I want to thank everybody who read Sammy Keyes and the Showdown in Sin City this week. This book is a huge deal for me--the culmination of years and years of writing and plotting and planning and anticipating.
The thing about spending years and years writing and plotting and planning and anticipating is that the big deal you've blown a particular thing into may not be a big deal to anyone but you. I've learned that when the big day or event finally arrives, it's almost impossible for it to live up to the expectations you've put on it.
Critics can deflate you pretty quickly. "Really?" you think as you read. "You have a quibble over that?" As an author (or any creative person putting their work out there for the public to scrutinize) you have to develop a deflecting armor. You can't fire back--critics can say what they want and there's really nothing you can do about it--and you can't let those poisoned arrows pierce your heart. So if you're going to continue to be a creative person who puts their work out for the public to scrutinize, you have to tough it out through the jaded criticisms and believe that the people you work (or write) for (that's you), will collectively have a voice louder and with more sustain than paid-to-review critics.
Example: Someone sent me a post that a teacher had put on her blog about The Running Dream. She had quibbles. Whatever. But her students loved it--something she had trouble coming to grips with. Counter to where she chose to place the book, students kept shelving it back in her classroom's special MUST BE READ section--books students recommend to other students. With each new student who read the book, the enthusiasm for The Running Dream grew among the students until the teacher finally conceded that maybe they saw something she didn't.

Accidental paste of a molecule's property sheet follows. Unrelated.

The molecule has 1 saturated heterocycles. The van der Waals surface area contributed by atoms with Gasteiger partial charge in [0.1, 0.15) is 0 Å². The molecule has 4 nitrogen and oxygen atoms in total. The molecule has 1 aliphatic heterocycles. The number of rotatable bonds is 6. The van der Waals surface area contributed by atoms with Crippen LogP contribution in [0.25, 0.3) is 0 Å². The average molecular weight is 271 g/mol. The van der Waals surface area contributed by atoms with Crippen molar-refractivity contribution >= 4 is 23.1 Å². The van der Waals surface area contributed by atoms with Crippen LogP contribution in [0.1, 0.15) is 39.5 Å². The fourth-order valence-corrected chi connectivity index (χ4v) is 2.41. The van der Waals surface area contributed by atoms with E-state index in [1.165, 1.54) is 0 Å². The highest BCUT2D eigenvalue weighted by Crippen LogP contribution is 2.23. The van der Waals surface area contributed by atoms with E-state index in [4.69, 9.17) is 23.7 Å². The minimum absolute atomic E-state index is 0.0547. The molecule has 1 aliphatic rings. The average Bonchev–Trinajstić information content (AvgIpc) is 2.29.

Another example: There were critics who were lukewarm about Flipped.
Which sums up my point quit succinctly.
Anyway, I've developed armor and (especially necessary with a series, since, regardless of how substantive the books within it are, the titles get very limited literary respect) I've come to expect quibbles, or critics (professional or self-appointed) who just don't share the same sense of life I do and consequently don't "get" what I do.
So what was unexpected and awesome this week was the across-the-board positive reaction I received about Sin City. Obviously I loved the story and the plotting and the threads that have been weaving in my head for years, but there was NO guarantee that other people would. So it made me so incredibly happy this week to read all the comments that came in (especially here, where it matters to me most). This was a "life's work" undertaking and to have it resonate with people who also feel very invested in Sammy Keyes...I can't even explain how wonderful it feels. So thank you for all your wonderful reactions--it really made my week!
Next week we move on to the VST (Very Strange Thing) that happened when I started writing the final Sammy. See you then!